The confetti has now been swept away, the NFC Championship trophy is resting well in its glass home, and it's time for the San Francisco 49ers to get back to work. The next and final task at hand is a daunting one, where they'll be asked to put the clamps on the Kansas City Chiefs and reigning NFL MVP Patrick Mahomes in Super Bowl LIV. 

Owners of the most dominant defense in the land and an offense that can dictate the pace of games in the air or on the ground -- the latter evidenced by the historic outing from running back Raheem Mostert in their victory over the Green Bay Packers to land a ticket to Miami -- the 49ers match up magnificently against the high-powered Chiefs, but the one thing they can't afford to do is get complacent at any point in the coming battle. It's something the Houston Texans learned the hard way after having been spotted 24 points in the AFC Divisional Round but, more importantly, it's a lesson learned years prior by head coach Kyle Shanahan.

Shanahan was the offensive coordinator for the Atlanta Falcons during the 2016 season, a year that saw Matt Ryan named league MVP en route to squaring off against the New England Patriots in Super Bowl LI. The initial game plan was orchestrated and executed to perfection, leading to a blasphemous 28-3 lead against the almighty duo of Bill Belichick and Tom Brady, but then the wheels came off for Atlanta. In the end, the Falcons went on to lose 38-28 as the Patriots powered through to deliver the biggest comeback victory in Super Bowl history.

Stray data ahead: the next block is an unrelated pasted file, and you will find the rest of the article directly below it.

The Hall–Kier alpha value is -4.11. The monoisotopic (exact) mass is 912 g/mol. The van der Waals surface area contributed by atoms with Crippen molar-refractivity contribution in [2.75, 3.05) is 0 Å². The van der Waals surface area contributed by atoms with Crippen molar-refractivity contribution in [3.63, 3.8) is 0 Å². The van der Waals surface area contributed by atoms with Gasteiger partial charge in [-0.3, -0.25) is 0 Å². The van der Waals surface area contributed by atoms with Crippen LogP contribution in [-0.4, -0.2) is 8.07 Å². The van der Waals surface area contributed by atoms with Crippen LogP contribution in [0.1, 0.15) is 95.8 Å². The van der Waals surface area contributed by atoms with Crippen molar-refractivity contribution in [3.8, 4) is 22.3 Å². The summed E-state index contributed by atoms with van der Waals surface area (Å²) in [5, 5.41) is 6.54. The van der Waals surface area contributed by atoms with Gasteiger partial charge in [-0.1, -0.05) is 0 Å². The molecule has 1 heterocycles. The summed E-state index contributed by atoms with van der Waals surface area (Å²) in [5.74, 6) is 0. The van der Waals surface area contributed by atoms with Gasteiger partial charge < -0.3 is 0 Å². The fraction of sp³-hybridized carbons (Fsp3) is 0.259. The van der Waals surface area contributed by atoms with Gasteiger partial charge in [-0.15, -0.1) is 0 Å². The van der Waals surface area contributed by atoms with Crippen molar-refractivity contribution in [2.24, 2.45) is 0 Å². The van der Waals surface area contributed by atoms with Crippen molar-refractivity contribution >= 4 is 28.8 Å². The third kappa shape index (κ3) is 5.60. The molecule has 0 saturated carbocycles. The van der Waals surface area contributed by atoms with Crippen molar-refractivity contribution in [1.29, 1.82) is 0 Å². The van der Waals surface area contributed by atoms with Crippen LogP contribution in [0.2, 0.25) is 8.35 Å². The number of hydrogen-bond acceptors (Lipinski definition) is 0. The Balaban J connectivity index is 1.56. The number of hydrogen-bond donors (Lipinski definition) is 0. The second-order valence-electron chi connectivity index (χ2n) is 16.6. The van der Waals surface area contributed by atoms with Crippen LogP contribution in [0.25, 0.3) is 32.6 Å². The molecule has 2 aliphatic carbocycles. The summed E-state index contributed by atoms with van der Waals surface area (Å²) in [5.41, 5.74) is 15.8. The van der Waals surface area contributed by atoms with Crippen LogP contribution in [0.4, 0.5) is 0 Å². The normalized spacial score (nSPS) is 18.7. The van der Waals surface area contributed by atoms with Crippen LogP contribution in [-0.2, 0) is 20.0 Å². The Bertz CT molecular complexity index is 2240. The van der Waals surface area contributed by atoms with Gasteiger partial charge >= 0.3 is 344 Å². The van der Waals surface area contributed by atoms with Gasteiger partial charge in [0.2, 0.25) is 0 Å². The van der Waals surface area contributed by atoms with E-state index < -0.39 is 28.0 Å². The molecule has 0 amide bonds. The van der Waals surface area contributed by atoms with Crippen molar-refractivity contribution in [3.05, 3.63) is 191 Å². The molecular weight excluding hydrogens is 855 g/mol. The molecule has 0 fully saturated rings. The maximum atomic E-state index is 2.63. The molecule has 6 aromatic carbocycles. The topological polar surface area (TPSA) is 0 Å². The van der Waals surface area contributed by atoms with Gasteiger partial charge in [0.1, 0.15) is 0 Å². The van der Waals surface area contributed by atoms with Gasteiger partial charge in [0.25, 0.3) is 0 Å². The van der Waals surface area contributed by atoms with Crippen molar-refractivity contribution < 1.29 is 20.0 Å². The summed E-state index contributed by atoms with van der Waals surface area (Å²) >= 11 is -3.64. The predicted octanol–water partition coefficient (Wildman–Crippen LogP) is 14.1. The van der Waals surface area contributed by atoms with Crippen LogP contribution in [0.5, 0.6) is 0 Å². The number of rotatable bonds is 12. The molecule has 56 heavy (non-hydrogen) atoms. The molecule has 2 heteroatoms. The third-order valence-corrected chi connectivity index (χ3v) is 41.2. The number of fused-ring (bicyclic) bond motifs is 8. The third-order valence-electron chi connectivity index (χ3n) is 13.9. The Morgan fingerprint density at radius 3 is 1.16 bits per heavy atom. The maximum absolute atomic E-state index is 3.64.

Now returned to the Big Game for the second time in four years and the first as a head coach, Shanahan is reliving the gut-wrenching memories of February 2017.

"The days after were real tough," Shanahan told media one day after grilling the Cheese in the NFC Championship Game at Levi's Stadium, via Pro Football Talk. "Losing a Super Bowl is extremely tough for everybody, especially when you lose one when you have a 28-3 lead. ...The way it came down on me personally, I didn't react to that, I think, the way people would expect -- because there were definitely parts in that Super Bowl that I would love to have back and stuff I was very hard on myself -- but the whole narrative of if I would've just ran it, we would've won, I know that wasn't the case."

Shortly after, Shanahan was headed west at the behest of new 49ers general manager John Lynch, and what the two have put together in San Francisco in only three seasons is remarkable

"It was nice to be able to move on and move out here and just keep working," he said. "I'm glad I'm going to get the chance to go back."

Don't think for a second Shanahan is shrugging off lessons learned from the Falcons collapse against the Patriots simply because he calls the narratives surrounding it false. Instead, the weight of the past is very much helping to steer the present state of the 49ers into the future clash with the Chiefs in Miami, as it did when Aaron Rodgers and Co. rolled into Santa Clara.

With the 49ers up 27-0 at halftime and 34-7 in the fourth quarter, they saw Rodgers attempt to mount a comeback that shrunk the lead to 34-20. The problem for the Packers is it was all too little, too late at that point, but Shanahan admits he felt something rise up in his stomach just a bit.

And it sounds like it was his lunch.

"I promise you when we're way up in the fourth quarter on Green Bay, I know what 28 minus three is," Shanahan said. "I know a 25-point lead in the fourth quarter isn't enough. We only had a 14-point lead with eight minutes to go versus Green Bay. I can promise you that, I think I feel from experience like the game is tied and that we don't have a two-score lead. 

"I think that's the stuff that helps you because sometimes I think people can tend to relax."

And relaxing is the last thing anyone should do when Mahomes is the opponent.